Job hunting across the sea
BANDAR SERI BEGAWAN
GOING overseas for employment among nationals of several Southeast Asian countries is not a new phenomenon.
Here in Brunei, as jobs in the sultanate continue to become limited, students are considering to join the diaspora to look for employment.
Siti Hajar Hj Khamis, an education officer at the Careers and Counselling Unit under the Ministry of Education (MoE), said the initiative to seek foreign employment could be a good step as the job market in Brunei was becoming limited.
Although the officer supports the initiatives by students, she said the students should seek for jobs in the sultanate first before looking for options in foreign countries. “It is okay to find opportunities outside of Brunei, but it is better for them to give back to the country, to find a job (in Brunei) that is available, not just government jobs, but also private sector jobs,” she said.
Gains from working overseas
Are Bruneian students’ thinking of joining the migration wave to seek employment in foreign shores?
The ministry said the number of students who have started working outside the country has yet to be released as statistics are still under collation. Siti Hajar also said the unit has not received any students seeking to find jobs abroad.
However, if students would come to the unit to seek assistance to look for overseas employment, the ministry would try its best to assist.
But, Siti Hajar believes that employment abroad has definite advantage such as transfer of knowledge. The gained experience and knowledge of an overseas worker can be turned into golden nuggets of wisdom by teaching them to their peers and younger generation. The transfer of skills gained while spending time abroad will then be the overseas workers’ contributions to the development of Brunei.
“After a few years of working abroad, they can bring (knowledge) to Brunei. To help give knowledge and skills to Brunei,” she said.
Job search abroad
Job hunt woes and worries are the primary reasons students are setting their sights to possibly land work across the seas.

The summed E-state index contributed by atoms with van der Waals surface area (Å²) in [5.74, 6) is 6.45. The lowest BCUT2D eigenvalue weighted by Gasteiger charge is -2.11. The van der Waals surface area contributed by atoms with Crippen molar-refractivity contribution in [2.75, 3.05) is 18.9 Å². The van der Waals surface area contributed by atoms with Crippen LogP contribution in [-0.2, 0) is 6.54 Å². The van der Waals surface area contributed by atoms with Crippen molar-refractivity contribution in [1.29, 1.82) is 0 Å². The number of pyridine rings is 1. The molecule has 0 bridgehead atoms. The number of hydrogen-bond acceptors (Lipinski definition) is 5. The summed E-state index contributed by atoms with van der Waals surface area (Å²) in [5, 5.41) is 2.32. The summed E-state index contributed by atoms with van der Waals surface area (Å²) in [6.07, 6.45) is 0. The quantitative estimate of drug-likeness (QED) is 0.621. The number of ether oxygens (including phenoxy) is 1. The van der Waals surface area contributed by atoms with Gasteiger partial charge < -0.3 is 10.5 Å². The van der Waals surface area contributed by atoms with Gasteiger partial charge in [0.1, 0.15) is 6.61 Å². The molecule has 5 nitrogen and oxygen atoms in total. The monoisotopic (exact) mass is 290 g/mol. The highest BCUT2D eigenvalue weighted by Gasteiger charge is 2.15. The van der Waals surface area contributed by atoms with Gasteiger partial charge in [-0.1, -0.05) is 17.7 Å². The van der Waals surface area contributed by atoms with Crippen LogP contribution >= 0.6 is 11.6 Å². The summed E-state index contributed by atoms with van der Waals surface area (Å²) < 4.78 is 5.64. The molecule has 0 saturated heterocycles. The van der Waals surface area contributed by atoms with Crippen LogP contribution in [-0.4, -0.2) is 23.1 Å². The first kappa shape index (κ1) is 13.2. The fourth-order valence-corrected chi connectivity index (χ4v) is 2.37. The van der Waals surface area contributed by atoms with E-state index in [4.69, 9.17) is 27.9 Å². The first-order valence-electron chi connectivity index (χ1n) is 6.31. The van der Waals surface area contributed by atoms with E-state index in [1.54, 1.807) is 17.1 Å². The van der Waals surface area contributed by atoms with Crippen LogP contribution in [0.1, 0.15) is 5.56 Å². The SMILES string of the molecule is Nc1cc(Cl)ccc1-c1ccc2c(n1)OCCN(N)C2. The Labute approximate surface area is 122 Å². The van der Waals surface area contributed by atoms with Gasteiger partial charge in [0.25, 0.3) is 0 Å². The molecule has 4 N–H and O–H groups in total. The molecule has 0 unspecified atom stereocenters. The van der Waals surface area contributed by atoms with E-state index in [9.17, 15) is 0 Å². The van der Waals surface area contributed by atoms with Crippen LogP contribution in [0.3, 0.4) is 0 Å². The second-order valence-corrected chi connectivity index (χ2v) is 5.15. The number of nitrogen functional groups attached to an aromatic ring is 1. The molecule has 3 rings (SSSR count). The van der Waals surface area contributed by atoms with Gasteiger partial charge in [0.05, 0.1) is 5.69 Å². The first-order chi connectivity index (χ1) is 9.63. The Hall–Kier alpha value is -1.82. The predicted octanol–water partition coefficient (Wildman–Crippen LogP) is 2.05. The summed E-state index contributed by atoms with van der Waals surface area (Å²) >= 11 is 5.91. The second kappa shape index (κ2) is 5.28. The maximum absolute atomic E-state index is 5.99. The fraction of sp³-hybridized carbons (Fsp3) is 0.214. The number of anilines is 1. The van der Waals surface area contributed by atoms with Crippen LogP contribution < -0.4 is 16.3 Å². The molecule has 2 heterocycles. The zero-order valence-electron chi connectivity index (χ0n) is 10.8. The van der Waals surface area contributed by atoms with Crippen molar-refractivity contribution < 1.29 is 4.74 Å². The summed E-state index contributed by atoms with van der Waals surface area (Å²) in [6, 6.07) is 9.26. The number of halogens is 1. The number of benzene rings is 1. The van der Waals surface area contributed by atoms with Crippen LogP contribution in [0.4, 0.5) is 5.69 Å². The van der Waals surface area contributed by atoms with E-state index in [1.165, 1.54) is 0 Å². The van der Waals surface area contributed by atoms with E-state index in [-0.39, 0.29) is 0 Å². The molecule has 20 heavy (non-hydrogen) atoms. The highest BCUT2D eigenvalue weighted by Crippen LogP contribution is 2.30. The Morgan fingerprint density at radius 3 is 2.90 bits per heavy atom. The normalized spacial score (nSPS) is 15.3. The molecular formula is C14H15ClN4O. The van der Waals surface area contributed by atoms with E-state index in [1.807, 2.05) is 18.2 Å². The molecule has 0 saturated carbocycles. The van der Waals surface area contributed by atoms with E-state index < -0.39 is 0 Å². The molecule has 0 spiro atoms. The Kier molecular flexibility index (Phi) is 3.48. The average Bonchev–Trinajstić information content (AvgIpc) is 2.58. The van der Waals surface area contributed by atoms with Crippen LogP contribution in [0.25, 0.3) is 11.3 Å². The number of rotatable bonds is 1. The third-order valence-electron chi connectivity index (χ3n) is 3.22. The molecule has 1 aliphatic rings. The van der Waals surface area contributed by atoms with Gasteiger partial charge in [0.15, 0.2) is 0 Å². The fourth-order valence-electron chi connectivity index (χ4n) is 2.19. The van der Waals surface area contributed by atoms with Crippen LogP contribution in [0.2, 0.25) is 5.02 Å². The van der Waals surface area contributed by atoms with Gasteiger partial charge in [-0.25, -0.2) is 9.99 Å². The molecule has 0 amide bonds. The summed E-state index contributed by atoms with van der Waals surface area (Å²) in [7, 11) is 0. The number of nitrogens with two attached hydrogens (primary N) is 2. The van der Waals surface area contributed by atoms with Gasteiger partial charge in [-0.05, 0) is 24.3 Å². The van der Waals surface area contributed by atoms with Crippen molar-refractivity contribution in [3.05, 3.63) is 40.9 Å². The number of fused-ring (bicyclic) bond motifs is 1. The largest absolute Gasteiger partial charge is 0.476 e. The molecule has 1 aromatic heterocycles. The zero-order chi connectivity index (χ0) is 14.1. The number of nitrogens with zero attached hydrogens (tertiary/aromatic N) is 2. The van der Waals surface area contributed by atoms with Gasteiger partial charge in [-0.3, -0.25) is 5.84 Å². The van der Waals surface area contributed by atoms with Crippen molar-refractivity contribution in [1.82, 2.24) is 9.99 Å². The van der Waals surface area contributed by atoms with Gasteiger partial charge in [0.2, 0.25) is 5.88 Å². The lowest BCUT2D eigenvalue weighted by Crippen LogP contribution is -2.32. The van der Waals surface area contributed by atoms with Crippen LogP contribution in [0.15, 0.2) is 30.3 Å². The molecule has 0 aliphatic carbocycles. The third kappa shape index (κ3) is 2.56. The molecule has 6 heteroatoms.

However, above the students’ desire to work abroad is their wish to still stay and work in Brunei.
Nur Nadiah Syaza Hj Morni, a second year student at Universiti Brunei Darussalam (UBD) is one of the students willing to consider looking for jobs outside Brunei as she worries about being unable to find one here.
The 22-year-old cited the stiff competition among applicants as the primary reason for her worries. She stressed that now the chance of landing a job was more difficult as she would have to compete with those who have completed their degree in UBD and also with those coming back to the sultanate after finishing undergraduate course overseas.
“It doesn’t hurt to look for jobs in foreign countries since I believe Brunei can’t afford to give everyone jobs, I could end up getting a job outside of Brunei,” said Nur Nadiah, who is leaving for Singapore in September for her Discovery Year programme.
During her time in Singapore, the university student will be undergoing an internship with a Singaporean organisation. She is planning to use the programme as an opportunity to seek potential employment.
“I will focus on doing my internship, but if they do offer me a position in the future, I would gladly sit down and have a conversation with the company,” she said.
Nur Nadiah believes working in a foreign country is beneficial for her as she will be able to gain new knowledge, experience different working environments and learn about the different cultures.
Although she is open to foreign employment, Nur Nadiah said she would prioritise local jobs before proceeding to other countries.
Dk Nurul Raudah Pg Hj Saifuddin, another UBD student also used her Discovery Year programme to seek job opportunities in Vietnam as she worries over her future employment.
During her visit in August 2015, she said she has attended seminars that included talks by foreign companies in the country. She said it was a good step for her to take as it allowed her to network with various companies where she could apply if she is unable to land a job here.
The 21-year-old believes taking the initiative to seek foreign jobs is good as many people in the world do the same.
“If we look in Brunei, there are a lot of expatriates who are working in Brunei, and there is nothing wrong with that. We can take them as an example, to make us realise that our opportunities are not only limited to Brunei,” she said.
If she lands a job in a foreign country, she will still continue to contribute and assist her family by sending her earning, said Dk Nurul Raudah. “I strongly believe people working abroad can also contribute to the country. For instance, they can come back to Brunei and become entrepreneurs from their earnings,” she said.
To date, the final year student is interested to possibly work in Vietnam but said she would focus on landing a local job first before pursuing foreign employment.
Tengku Md Syahreen Tengku Zainal, a second year student in UBD, will also go to Vietnam in August for his Discovery Year programme. He also plans to use the programme to explore available potential foreign careers.
The 23-year-old said the number of unemployed people in the sultanate and facing the same fate was the primary motivation to seek foreign employment.
He said that one of the reasons why graduates struggle to find a job was due to lack of work experience. He believes that having work experience from a foreign country will assist him in his future career in Brunei, and in turn will help him contribute to sultanate’s development.
“I could use the opportunity to explore what the foreign employment has to offer, and may take it if it benefits me,” he said.
The Brunei Times